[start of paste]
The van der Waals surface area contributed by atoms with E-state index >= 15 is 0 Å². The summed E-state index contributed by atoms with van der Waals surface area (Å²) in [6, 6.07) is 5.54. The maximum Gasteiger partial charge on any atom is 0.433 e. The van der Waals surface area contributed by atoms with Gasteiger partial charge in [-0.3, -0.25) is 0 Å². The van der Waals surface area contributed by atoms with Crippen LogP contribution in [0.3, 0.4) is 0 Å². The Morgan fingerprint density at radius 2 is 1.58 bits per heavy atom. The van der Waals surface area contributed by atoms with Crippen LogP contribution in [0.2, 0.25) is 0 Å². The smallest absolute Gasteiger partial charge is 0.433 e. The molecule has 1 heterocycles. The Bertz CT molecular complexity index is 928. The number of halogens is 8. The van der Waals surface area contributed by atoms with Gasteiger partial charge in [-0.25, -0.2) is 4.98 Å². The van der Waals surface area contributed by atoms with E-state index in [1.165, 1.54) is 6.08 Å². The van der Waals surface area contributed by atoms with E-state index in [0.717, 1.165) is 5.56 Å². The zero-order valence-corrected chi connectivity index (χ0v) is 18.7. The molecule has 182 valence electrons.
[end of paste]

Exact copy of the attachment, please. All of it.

The van der Waals surface area contributed by atoms with E-state index >= 15 is 0 Å². The summed E-state index contributed by atoms with van der Waals surface area (Å²) in [6, 6.07) is 5.54. The maximum Gasteiger partial charge on any atom is 0.433 e. The van der Waals surface area contributed by atoms with Gasteiger partial charge in [-0.3, -0.25) is 0 Å². The van der Waals surface area contributed by atoms with Crippen LogP contribution in [0.3, 0.4) is 0 Å². The Morgan fingerprint density at radius 2 is 1.58 bits per heavy atom. The van der Waals surface area contributed by atoms with Crippen LogP contribution in [0.2, 0.25) is 0 Å². The smallest absolute Gasteiger partial charge is 0.433 e. The molecule has 1 heterocycles. The Bertz CT molecular complexity index is 928. The number of halogens is 8. The van der Waals surface area contributed by atoms with Gasteiger partial charge in [-0.25, -0.2) is 4.98 Å². The van der Waals surface area contributed by atoms with E-state index in [1.165, 1.54) is 6.08 Å². The van der Waals surface area contributed by atoms with E-state index in [0.717, 1.165) is 5.56 Å². The zero-order valence-corrected chi connectivity index (χ0v) is 18.7. The molecule has 182 valence electrons.